People who consume soft drinks on a regular basis are also more likely to have poorer lifestyles, but links between sugar-sweetened beverages on pancreatic cancer do have some biological plausibility, according to findings published in Cancer Epidemiology, Biomarkers & Prevention.
“The high levels of sugar in soft drinks may be increasing the level of insulin in the body, which we think contributes to pancreatic cancer cell growth,” said Mark Pereira, PhD, from the University of Minnesota.
According to Cancer Research UK, over 230,000 people were diagnosed with pancreatic cancer worldwide in 2002. Survival rates for the cancer are relatively poor: Despite a doubling in survival rates since the 1970s, Cancer Research UK states that only 13 per cent of people survive beyond a year following diagnosis. According to the American Association for Cancer Research, only 5 per cent of people who are diagnosed are alive five years later.
Intrigue and caution
Commenting independently on the results, Susan Mayne, PhD, from the Yale School of Public Health and an member of the journal’s editorial board, described the results as intriguing. However, Mayne noted key limitations that should be considered in any interpretation.
“Although this study found a risk, the finding was based on a relatively small number of cases and it remains unclear whether it is a causal association or not. Soft drink consumption in Singapore was associated with several other adverse health behaviours such as smoking and red meat intake, which we can’t accurately control for,” said Mayne.
The statements of caution were echoed by Jessica Harris, health information officer at British charity Cancer Research UK. “Although this study included a lot of people, very few of them developed pancreatic cancer so it is difficult to know if soft drinks do increase the risk of pancreatic cancer, or whether the results are just down to chance,” said Harris.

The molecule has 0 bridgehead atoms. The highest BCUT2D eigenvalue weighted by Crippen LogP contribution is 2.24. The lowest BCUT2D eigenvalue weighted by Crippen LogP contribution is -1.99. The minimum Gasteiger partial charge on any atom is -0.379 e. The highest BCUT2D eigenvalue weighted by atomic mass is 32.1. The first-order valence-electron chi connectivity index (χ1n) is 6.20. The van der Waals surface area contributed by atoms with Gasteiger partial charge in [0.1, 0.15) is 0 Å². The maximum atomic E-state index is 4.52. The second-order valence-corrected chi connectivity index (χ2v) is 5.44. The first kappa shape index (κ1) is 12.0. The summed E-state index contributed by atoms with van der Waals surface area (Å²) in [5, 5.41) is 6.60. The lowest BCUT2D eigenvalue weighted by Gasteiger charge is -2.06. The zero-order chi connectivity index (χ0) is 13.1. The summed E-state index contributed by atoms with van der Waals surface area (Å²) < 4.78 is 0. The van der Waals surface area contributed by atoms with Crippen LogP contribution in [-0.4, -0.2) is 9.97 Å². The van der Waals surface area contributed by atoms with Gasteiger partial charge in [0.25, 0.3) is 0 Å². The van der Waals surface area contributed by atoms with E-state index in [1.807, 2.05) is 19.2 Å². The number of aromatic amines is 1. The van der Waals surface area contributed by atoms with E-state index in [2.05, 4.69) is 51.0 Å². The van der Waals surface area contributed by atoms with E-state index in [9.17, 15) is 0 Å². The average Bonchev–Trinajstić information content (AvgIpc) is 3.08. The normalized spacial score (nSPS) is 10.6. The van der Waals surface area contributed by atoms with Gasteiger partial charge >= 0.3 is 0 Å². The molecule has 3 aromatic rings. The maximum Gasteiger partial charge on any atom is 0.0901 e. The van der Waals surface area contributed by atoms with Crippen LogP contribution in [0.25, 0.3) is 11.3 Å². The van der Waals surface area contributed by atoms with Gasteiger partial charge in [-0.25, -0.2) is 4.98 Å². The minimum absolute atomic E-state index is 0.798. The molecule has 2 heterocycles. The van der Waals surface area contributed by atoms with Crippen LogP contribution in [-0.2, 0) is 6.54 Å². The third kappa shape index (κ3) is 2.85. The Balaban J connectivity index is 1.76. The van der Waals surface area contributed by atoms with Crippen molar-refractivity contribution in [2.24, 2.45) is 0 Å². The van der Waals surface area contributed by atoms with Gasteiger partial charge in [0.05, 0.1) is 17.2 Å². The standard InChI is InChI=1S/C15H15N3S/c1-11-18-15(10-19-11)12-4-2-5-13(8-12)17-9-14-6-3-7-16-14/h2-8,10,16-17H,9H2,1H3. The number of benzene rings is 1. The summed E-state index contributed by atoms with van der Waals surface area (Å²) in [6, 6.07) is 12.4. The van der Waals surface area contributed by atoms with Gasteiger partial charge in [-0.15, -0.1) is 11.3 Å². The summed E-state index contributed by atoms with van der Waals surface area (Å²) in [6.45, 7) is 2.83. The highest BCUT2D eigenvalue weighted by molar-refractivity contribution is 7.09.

“Also, people who drank lots of fizzy drinks in this study were more likely to be unhealthy in other ways, like smoking, eating more calories, and being less active, so it is difficult to separate the effects of all of these things,” she said.
Harris added that the evidence in this area is still inconsistent, with some previous studies reporting a similar link between soft drinks and pancreatic cancer, while others have not. “Even so, it’s important to remember that people can put on weight if they drink lots of sugary, fizzy drinks and being overweight increases the risk of lots of different types of cancer including bowel and breast cancers,” said Harris.
Dr Pereira and his co-workers analysed dietary data from 60,524 men and women participating in the Singapore Chinese Health Study. Over 14 years of follow-up, 140 pancreatic cancer cases were documented.
Data showed that people who consumed two or more soft drinks per week (averaging five per week) had an 87 percent increased risk compared with non-consumers. The results from Singapore are likely applicable to the United States, said Pereira.
“Singapore is a wealthy country with excellent health care. Favorite pastimes are eating and shopping, so the findings should apply to other western countries,” said Pereira.
Source: Cancer Epidemiology, Biomarkers & Prevention
Published online ahead of print, doi: 10.1158/1055-9965.EPI-09-0862
“Soft Drink and Juice Consumption and Risk of Pancreatic Cancer: The Singapore Chinese Health Study”
Authors: N.T. Mueller, A. Odegaard, K. Anderson, J.-M. Yuan, M. Gross, W.-P. Koh, M.A. Pereira